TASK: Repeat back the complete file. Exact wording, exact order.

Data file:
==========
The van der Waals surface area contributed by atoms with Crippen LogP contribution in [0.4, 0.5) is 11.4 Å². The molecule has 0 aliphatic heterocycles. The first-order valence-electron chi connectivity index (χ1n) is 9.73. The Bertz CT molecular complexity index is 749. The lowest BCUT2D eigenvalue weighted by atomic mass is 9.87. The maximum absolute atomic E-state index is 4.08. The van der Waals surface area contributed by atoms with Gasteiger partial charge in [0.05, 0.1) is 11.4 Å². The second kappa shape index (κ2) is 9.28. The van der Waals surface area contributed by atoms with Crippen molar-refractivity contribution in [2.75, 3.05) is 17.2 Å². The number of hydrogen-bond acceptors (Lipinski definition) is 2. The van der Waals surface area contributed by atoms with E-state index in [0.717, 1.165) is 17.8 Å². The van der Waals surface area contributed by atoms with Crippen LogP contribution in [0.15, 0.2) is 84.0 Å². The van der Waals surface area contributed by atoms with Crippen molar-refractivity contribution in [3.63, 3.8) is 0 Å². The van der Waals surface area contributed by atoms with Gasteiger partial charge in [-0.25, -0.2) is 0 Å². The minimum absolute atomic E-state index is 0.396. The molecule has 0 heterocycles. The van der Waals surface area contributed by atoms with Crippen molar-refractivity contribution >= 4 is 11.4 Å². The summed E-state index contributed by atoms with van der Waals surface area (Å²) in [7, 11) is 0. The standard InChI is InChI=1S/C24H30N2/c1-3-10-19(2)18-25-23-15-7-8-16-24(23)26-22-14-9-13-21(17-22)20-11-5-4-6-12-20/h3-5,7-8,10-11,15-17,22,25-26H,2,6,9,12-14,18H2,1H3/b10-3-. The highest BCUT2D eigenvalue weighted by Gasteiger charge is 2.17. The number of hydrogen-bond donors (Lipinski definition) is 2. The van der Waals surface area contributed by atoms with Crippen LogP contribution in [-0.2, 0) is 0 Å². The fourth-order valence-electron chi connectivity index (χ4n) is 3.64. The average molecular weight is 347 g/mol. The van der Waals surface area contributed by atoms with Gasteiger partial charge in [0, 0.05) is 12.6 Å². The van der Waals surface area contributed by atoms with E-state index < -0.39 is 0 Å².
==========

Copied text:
The van der Waals surface area contributed by atoms with Crippen LogP contribution in [0.4, 0.5) is 11.4 Å². The molecule has 0 aliphatic heterocycles. The first-order valence-electron chi connectivity index (χ1n) is 9.73. The Bertz CT molecular complexity index is 749. The lowest BCUT2D eigenvalue weighted by atomic mass is 9.87. The maximum absolute atomic E-state index is 4.08. The van der Waals surface area contributed by atoms with Gasteiger partial charge in [0.05, 0.1) is 11.4 Å². The second kappa shape index (κ2) is 9.28. The van der Waals surface area contributed by atoms with Crippen molar-refractivity contribution in [2.75, 3.05) is 17.2 Å². The number of hydrogen-bond acceptors (Lipinski definition) is 2. The van der Waals surface area contributed by atoms with E-state index in [0.717, 1.165) is 17.8 Å². The van der Waals surface area contributed by atoms with Crippen LogP contribution in [0.15, 0.2) is 84.0 Å². The van der Waals surface area contributed by atoms with Crippen molar-refractivity contribution in [3.63, 3.8) is 0 Å². The van der Waals surface area contributed by atoms with Gasteiger partial charge in [-0.25, -0.2) is 0 Å². The minimum absolute atomic E-state index is 0.396. The molecule has 0 heterocycles. The van der Waals surface area contributed by atoms with Crippen molar-refractivity contribution >= 4 is 11.4 Å². The summed E-state index contributed by atoms with van der Waals surface area (Å²) in [7, 11) is 0. The standard InChI is InChI=1S/C24H30N2/c1-3-10-19(2)18-25-23-15-7-8-16-24(23)26-22-14-9-13-21(17-22)20-11-5-4-6-12-20/h3-5,7-8,10-11,15-17,22,25-26H,2,6,9,12-14,18H2,1H3/b10-3-. The highest BCUT2D eigenvalue weighted by Gasteiger charge is 2.17. The number of hydrogen-bond donors (Lipinski definition) is 2. The van der Waals surface area contributed by atoms with Crippen LogP contribution in [-0.2, 0) is 0 Å². The fourth-order valence-electron chi connectivity index (χ4n) is 3.64. The average molecular weight is 347 g/mol. The van der Waals surface area contributed by atoms with Gasteiger partial charge in [0, 0.05) is 12.6 Å². The van der Waals surface area contributed by atoms with E-state index < -0.39 is 0 Å².